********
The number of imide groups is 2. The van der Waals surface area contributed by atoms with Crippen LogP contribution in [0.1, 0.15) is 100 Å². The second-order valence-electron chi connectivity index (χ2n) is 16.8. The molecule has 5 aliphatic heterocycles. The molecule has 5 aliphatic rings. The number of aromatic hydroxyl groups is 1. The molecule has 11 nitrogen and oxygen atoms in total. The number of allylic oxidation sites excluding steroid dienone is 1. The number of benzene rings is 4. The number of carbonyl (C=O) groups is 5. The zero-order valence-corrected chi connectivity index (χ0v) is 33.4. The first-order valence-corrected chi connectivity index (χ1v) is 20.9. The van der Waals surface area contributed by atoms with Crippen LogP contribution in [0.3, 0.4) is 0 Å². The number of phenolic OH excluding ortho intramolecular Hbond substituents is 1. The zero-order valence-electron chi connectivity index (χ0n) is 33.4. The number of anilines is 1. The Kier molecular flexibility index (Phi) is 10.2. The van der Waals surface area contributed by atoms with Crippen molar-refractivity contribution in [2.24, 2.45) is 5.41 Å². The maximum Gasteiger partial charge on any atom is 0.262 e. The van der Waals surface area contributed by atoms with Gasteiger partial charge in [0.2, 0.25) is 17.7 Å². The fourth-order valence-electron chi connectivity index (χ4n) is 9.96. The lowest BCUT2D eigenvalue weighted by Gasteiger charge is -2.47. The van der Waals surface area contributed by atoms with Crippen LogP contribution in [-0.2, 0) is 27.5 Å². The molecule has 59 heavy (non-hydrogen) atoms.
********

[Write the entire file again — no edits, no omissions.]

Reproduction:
The number of imide groups is 2. The van der Waals surface area contributed by atoms with Crippen LogP contribution in [0.1, 0.15) is 100 Å². The second-order valence-electron chi connectivity index (χ2n) is 16.8. The molecule has 5 aliphatic heterocycles. The molecule has 5 aliphatic rings. The number of aromatic hydroxyl groups is 1. The molecule has 11 nitrogen and oxygen atoms in total. The number of allylic oxidation sites excluding steroid dienone is 1. The number of benzene rings is 4. The number of carbonyl (C=O) groups is 5. The zero-order valence-corrected chi connectivity index (χ0v) is 33.4. The first-order valence-corrected chi connectivity index (χ1v) is 20.9. The van der Waals surface area contributed by atoms with Crippen LogP contribution in [0.3, 0.4) is 0 Å². The number of phenolic OH excluding ortho intramolecular Hbond substituents is 1. The zero-order valence-electron chi connectivity index (χ0n) is 33.4. The number of anilines is 1. The Kier molecular flexibility index (Phi) is 10.2. The van der Waals surface area contributed by atoms with Crippen molar-refractivity contribution in [2.24, 2.45) is 5.41 Å². The maximum Gasteiger partial charge on any atom is 0.262 e. The van der Waals surface area contributed by atoms with Gasteiger partial charge in [0.2, 0.25) is 17.7 Å². The fourth-order valence-electron chi connectivity index (χ4n) is 9.96. The lowest BCUT2D eigenvalue weighted by Gasteiger charge is -2.47. The van der Waals surface area contributed by atoms with Crippen LogP contribution in [-0.2, 0) is 27.5 Å². The molecule has 59 heavy (non-hydrogen) atoms.